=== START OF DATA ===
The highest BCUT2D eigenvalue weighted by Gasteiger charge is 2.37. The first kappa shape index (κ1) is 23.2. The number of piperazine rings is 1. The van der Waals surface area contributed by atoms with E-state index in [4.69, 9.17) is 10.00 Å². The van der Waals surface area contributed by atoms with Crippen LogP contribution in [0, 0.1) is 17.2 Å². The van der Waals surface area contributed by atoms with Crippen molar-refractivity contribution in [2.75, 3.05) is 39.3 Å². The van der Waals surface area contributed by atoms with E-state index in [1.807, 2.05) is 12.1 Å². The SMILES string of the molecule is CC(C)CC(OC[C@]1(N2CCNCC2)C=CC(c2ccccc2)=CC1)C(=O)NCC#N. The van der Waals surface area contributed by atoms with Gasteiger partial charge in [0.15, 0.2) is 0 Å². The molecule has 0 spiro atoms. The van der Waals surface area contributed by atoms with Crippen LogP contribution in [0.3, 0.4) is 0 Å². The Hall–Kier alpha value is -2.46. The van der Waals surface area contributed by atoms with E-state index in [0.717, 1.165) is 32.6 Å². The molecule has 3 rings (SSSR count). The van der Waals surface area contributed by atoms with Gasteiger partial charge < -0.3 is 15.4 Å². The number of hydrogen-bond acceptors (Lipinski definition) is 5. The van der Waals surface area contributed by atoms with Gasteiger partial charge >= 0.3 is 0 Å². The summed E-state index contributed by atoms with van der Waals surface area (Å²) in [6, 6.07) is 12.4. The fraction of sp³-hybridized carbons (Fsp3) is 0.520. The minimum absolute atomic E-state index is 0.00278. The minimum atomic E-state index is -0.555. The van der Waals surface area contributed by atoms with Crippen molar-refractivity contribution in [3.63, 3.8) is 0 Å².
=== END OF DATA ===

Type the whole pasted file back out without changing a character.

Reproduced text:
The highest BCUT2D eigenvalue weighted by Gasteiger charge is 2.37. The first kappa shape index (κ1) is 23.2. The number of piperazine rings is 1. The van der Waals surface area contributed by atoms with E-state index in [4.69, 9.17) is 10.00 Å². The van der Waals surface area contributed by atoms with Crippen LogP contribution in [0, 0.1) is 17.2 Å². The van der Waals surface area contributed by atoms with Crippen molar-refractivity contribution in [2.75, 3.05) is 39.3 Å². The van der Waals surface area contributed by atoms with E-state index in [1.807, 2.05) is 12.1 Å². The SMILES string of the molecule is CC(C)CC(OC[C@]1(N2CCNCC2)C=CC(c2ccccc2)=CC1)C(=O)NCC#N. The van der Waals surface area contributed by atoms with Gasteiger partial charge in [0.15, 0.2) is 0 Å². The molecule has 0 spiro atoms. The van der Waals surface area contributed by atoms with Crippen LogP contribution in [0.3, 0.4) is 0 Å². The Hall–Kier alpha value is -2.46. The van der Waals surface area contributed by atoms with E-state index in [0.717, 1.165) is 32.6 Å². The molecule has 3 rings (SSSR count). The van der Waals surface area contributed by atoms with Gasteiger partial charge < -0.3 is 15.4 Å². The number of hydrogen-bond acceptors (Lipinski definition) is 5. The van der Waals surface area contributed by atoms with Gasteiger partial charge >= 0.3 is 0 Å². The summed E-state index contributed by atoms with van der Waals surface area (Å²) in [6, 6.07) is 12.4. The fraction of sp³-hybridized carbons (Fsp3) is 0.520. The minimum absolute atomic E-state index is 0.00278. The minimum atomic E-state index is -0.555. The van der Waals surface area contributed by atoms with Crippen molar-refractivity contribution in [3.63, 3.8) is 0 Å².